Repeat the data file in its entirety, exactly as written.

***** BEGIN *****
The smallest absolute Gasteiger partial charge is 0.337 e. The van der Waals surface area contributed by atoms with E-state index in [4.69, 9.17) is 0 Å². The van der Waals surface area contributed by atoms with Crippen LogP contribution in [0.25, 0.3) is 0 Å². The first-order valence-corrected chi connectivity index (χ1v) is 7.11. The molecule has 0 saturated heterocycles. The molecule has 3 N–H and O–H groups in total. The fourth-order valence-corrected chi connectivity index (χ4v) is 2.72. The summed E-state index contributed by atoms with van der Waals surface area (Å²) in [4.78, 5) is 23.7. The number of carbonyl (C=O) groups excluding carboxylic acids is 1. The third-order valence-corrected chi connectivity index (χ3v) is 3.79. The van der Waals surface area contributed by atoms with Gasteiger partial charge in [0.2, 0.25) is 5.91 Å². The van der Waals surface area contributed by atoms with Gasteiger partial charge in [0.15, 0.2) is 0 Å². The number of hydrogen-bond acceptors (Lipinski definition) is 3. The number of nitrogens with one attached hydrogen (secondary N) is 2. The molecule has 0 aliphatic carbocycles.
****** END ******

The smallest absolute Gasteiger partial charge is 0.337 e. The van der Waals surface area contributed by atoms with E-state index in [4.69, 9.17) is 0 Å². The van der Waals surface area contributed by atoms with Crippen LogP contribution in [0.25, 0.3) is 0 Å². The first-order valence-corrected chi connectivity index (χ1v) is 7.11. The molecule has 0 saturated heterocycles. The molecule has 3 N–H and O–H groups in total. The fourth-order valence-corrected chi connectivity index (χ4v) is 2.72. The summed E-state index contributed by atoms with van der Waals surface area (Å²) in [4.78, 5) is 23.7. The number of carbonyl (C=O) groups excluding carboxylic acids is 1. The third-order valence-corrected chi connectivity index (χ3v) is 3.79. The van der Waals surface area contributed by atoms with Gasteiger partial charge in [0.2, 0.25) is 5.91 Å². The van der Waals surface area contributed by atoms with Gasteiger partial charge in [0.15, 0.2) is 0 Å². The number of hydrogen-bond acceptors (Lipinski definition) is 3. The number of nitrogens with one attached hydrogen (secondary N) is 2. The molecule has 0 aliphatic carbocycles.